Happenins'

Ken & I went to Noel Night in Detroit this past Saturday...holy shit was it packed! I heard something about 50,000 people in midtown Detroit. Were only it was like that all the time!

Midnight Madness

Ken & I went to the annual Midnight Madness/Kindlefest last night. AWESOME! I met him as he got off of his bus and we trotted down to the downtown area. We went into stores (I got a free donut at Verizon!) and saw Santa and saw a fake Elvis and heard people singing. Then we went to Jazzy Veggie for a bite to eat and our friend Dan saw us in the window. So then we & Dan went to the Mighty Good coffee house where we got gelato from my pal & neighbor and ran into another friend of ours. We dragged ourselves to the Kindlefest, which was PACKED...but we still managed to get beer :) I also got the cutest bootie glass that I will treasure and possibly use for beer drinking.

So where were we?

Are people still reading Live Journal? Is anybody out here?!?!

Well, even if I am just screaming into the void here we go....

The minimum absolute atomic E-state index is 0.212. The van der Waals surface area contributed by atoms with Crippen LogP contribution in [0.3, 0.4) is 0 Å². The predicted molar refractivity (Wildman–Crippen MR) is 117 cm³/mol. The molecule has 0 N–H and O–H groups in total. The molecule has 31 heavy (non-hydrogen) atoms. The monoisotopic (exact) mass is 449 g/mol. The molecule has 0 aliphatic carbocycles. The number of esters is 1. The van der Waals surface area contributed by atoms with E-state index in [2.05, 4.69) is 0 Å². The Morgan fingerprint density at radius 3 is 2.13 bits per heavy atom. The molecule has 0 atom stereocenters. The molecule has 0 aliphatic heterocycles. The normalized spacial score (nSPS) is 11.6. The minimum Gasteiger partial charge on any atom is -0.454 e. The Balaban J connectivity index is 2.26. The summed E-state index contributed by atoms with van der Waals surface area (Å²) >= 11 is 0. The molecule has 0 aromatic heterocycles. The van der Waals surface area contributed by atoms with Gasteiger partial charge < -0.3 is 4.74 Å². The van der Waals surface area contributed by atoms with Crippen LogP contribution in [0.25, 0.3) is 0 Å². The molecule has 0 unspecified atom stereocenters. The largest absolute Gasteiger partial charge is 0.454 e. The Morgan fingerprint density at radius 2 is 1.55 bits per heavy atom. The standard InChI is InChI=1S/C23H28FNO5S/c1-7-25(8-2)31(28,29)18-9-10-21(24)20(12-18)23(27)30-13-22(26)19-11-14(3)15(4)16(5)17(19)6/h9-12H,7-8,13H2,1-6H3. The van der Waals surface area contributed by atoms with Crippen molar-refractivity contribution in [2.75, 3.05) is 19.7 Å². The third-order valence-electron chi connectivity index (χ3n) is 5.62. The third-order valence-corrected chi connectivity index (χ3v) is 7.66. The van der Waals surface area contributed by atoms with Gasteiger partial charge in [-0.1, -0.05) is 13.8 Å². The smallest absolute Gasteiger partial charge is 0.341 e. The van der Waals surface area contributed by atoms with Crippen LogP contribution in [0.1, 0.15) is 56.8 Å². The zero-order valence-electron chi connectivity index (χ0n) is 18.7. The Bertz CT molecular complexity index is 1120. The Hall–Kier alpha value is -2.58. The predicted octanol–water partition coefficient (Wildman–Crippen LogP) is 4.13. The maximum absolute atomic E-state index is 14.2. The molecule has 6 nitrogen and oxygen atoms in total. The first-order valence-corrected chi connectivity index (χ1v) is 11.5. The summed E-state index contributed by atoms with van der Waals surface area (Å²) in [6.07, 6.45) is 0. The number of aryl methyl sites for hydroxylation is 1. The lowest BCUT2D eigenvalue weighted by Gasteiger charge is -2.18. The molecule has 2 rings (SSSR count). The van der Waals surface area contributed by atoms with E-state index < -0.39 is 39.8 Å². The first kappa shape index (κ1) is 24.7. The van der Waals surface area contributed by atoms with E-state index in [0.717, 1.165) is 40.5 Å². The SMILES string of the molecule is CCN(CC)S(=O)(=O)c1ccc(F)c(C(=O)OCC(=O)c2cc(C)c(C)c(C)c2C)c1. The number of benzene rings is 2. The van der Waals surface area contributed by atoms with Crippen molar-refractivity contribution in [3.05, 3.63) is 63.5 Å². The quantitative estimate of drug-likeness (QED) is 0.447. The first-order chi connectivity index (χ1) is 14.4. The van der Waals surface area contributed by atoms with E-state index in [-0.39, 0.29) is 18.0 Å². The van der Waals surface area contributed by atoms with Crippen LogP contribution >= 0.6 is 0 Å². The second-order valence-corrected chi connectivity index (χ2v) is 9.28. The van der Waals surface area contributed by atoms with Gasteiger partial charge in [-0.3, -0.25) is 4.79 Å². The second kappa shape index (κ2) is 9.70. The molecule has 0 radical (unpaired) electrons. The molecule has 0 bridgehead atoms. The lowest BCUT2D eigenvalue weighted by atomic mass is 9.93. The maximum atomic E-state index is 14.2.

Since you last left your heroine (me), I was teaching in Detroit, married, living in southeast Ann Arbor, driving a red car, drinking beer.
BUT NOW....a mere 18 months later...your intrepid teacher is....

a) a teacher consultant for a county to the west of where I live
b) shacked up with a wonderful man named Ken
c) living in downtown Ann Arbor
d) sharing a silver car with that awesome Ken
e) drinking beer
f) using my laser eyes to kill people I don't like
g) all of the above
h) none of the above
i) all except f

Well, yes children, choice
i would be correct! I know, right? What's even CRAY-CRAYER is that in January I got the new job offer, Ken & I found out that the house offer had been accepted, we ditched one of the cars and my divorce became finalized. Who DOES that?